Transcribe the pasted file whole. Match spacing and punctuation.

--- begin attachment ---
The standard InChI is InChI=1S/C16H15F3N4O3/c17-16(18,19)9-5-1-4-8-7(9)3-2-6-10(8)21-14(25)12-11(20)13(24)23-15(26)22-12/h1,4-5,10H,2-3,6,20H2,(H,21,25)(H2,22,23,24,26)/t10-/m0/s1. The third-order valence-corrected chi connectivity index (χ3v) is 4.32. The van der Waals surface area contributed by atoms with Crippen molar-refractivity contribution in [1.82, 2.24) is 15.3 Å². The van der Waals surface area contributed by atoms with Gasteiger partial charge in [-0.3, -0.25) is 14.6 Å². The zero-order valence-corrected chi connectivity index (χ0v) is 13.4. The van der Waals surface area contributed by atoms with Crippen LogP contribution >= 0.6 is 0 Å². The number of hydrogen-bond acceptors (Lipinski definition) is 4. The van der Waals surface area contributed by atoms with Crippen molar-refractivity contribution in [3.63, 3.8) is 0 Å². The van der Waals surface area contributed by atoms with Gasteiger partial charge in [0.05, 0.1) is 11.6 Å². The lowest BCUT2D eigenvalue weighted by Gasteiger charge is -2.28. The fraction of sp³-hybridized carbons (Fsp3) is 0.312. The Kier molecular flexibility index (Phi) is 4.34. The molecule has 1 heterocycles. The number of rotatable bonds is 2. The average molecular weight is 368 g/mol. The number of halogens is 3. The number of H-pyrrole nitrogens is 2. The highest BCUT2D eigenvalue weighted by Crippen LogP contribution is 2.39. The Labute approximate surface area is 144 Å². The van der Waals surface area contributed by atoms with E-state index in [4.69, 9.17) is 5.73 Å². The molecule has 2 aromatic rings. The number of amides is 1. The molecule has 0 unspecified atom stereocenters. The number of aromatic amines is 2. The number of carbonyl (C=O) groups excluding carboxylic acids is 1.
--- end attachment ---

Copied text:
The standard InChI is InChI=1S/C16H15F3N4O3/c17-16(18,19)9-5-1-4-8-7(9)3-2-6-10(8)21-14(25)12-11(20)13(24)23-15(26)22-12/h1,4-5,10H,2-3,6,20H2,(H,21,25)(H2,22,23,24,26)/t10-/m0/s1. The third-order valence-corrected chi connectivity index (χ3v) is 4.32. The van der Waals surface area contributed by atoms with Crippen molar-refractivity contribution in [1.82, 2.24) is 15.3 Å². The van der Waals surface area contributed by atoms with Gasteiger partial charge in [-0.3, -0.25) is 14.6 Å². The zero-order valence-corrected chi connectivity index (χ0v) is 13.4. The van der Waals surface area contributed by atoms with Crippen LogP contribution >= 0.6 is 0 Å². The number of hydrogen-bond acceptors (Lipinski definition) is 4. The van der Waals surface area contributed by atoms with Crippen molar-refractivity contribution in [3.63, 3.8) is 0 Å². The van der Waals surface area contributed by atoms with Gasteiger partial charge in [0.05, 0.1) is 11.6 Å². The lowest BCUT2D eigenvalue weighted by Gasteiger charge is -2.28. The fraction of sp³-hybridized carbons (Fsp3) is 0.312. The Kier molecular flexibility index (Phi) is 4.34. The molecule has 1 heterocycles. The number of rotatable bonds is 2. The average molecular weight is 368 g/mol. The number of halogens is 3. The number of H-pyrrole nitrogens is 2. The highest BCUT2D eigenvalue weighted by Crippen LogP contribution is 2.39. The Labute approximate surface area is 144 Å². The van der Waals surface area contributed by atoms with E-state index in [4.69, 9.17) is 5.73 Å². The molecule has 2 aromatic rings. The number of amides is 1. The molecule has 0 unspecified atom stereocenters. The number of aromatic amines is 2. The number of carbonyl (C=O) groups excluding carboxylic acids is 1.